Academic journal article Canadian Journal of History

Buying into the Regime: Grapes and Consumption in Cold War Chile and the United States

Academic journal article Canadian Journal of History

Buying into the Regime: Grapes and Consumption in Cold War Chile and the United States

Article excerpt

Buying into the Regime: Grapes and Consumption in Cold War Chile and the United States, by Heidi Tinsman. Durham, Duke University Press, 2014. xiv, 363 pp. $26.95 US (paper).

If the first three-quarters of the twentieth century belonged to the apple, orange, and banana, the past forty years have been the age of the grape. In the 1970s and 1980s, after a two-decade decline in grape consumption, North Americans began eating a lot more of the vine-grown fruit, which was now available year round. Yet few realized that their "winter" grapes came from Chile, where dictator Augusto Pinochet (1973-1990) was promoting fruit export as part of his brutal neoliberal economic model. Fewer still imagined the role grapes played in connecting debates over consumption, labour rights, gender equality, and democracy in Chile and the United States. Which leads us to Buying into the Regime, Heidi Tinsman's brilliant and idiosyncratic addition to the burgeoning literature of commodity history. And while readers may be familiar with the controversial history of the US banana industry and its associated "banana republics" in Central America, the transnational story of grapes is far less known.

At the beginning of the book, Tinsman declares her study a "history of the relationship between Chile's fruit-export industry and the growing appetite for grapes in the United States." (p. 4) Yet it is far more than that. Emphasizing how consumption, in all of its guises, operates as a "terrain of political struggle" (p. 5), she seeks to bridge the fields of American and Latin American studies. It sounds ambitious, and it is. Whereas Tinsman's first book, Partners in Conflict (2002), focused on the dynamics of gender and labour in the 1950s and 1960s within Chile, this second book represents a bold foray into global and transnational history.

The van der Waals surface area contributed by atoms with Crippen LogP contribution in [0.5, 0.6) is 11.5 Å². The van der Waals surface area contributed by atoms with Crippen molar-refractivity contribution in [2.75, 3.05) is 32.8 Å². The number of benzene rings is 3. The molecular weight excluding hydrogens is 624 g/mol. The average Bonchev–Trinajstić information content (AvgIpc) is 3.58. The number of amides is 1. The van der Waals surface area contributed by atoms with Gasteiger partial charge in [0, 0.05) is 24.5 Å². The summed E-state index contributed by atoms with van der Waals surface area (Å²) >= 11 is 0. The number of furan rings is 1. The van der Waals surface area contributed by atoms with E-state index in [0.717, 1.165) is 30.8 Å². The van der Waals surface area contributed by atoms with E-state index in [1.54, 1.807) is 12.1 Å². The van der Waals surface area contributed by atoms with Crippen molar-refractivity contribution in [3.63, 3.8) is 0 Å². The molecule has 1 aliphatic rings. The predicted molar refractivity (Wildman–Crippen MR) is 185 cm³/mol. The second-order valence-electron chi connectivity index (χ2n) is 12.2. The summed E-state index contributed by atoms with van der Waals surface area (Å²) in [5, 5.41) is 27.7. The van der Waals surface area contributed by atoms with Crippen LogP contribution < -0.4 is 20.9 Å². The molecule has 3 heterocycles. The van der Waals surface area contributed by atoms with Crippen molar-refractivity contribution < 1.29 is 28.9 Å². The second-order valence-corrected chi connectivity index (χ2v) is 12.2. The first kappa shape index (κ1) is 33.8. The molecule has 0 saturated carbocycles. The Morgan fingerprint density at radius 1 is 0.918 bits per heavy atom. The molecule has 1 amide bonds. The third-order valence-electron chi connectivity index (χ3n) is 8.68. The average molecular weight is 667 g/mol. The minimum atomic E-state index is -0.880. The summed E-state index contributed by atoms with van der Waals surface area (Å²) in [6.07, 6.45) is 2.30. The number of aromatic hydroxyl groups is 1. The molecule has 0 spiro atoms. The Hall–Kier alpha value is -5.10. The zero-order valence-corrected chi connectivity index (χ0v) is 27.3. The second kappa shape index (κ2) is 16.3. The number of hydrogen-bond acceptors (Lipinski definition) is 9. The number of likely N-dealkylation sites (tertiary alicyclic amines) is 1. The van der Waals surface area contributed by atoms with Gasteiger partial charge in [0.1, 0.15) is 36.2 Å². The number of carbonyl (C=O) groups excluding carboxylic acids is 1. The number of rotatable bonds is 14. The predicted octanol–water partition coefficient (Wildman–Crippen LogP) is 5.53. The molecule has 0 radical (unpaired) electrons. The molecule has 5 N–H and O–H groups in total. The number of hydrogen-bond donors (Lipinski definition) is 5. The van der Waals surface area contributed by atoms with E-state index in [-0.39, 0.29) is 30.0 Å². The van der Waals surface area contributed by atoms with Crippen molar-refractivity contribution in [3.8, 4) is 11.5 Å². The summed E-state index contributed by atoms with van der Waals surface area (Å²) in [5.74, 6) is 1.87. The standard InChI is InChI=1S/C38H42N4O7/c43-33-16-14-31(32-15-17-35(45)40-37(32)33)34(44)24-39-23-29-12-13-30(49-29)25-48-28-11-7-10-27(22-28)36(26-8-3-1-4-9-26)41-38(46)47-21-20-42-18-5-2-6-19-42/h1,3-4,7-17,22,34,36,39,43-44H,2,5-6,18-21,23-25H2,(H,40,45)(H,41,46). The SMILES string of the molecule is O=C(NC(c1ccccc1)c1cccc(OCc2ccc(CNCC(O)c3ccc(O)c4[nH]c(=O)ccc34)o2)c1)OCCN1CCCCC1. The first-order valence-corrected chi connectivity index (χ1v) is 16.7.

Tinsman's methodology is as diverse as it is rigorous, a fact she underscores by organizing her chapters thematically rather than chronologically. Drawing upon archival and oral history sources in Chile and the United States, including her own interviews, she offers a stunning range of connections and insights. In her account of the development of the Chilean fruit industry, for example, she shows how the grape export boom usually credited to the Pinochet regime had its structural roots in the earlier agrarian reform. She likewise traces the connections between the California and Chilean grape industries that facilitated the entry of Chilean grapes into the US market, particularly as the California Table Grape Commission began marketing grapes to women as a "natural snack" in the health-conscious 1970s. …

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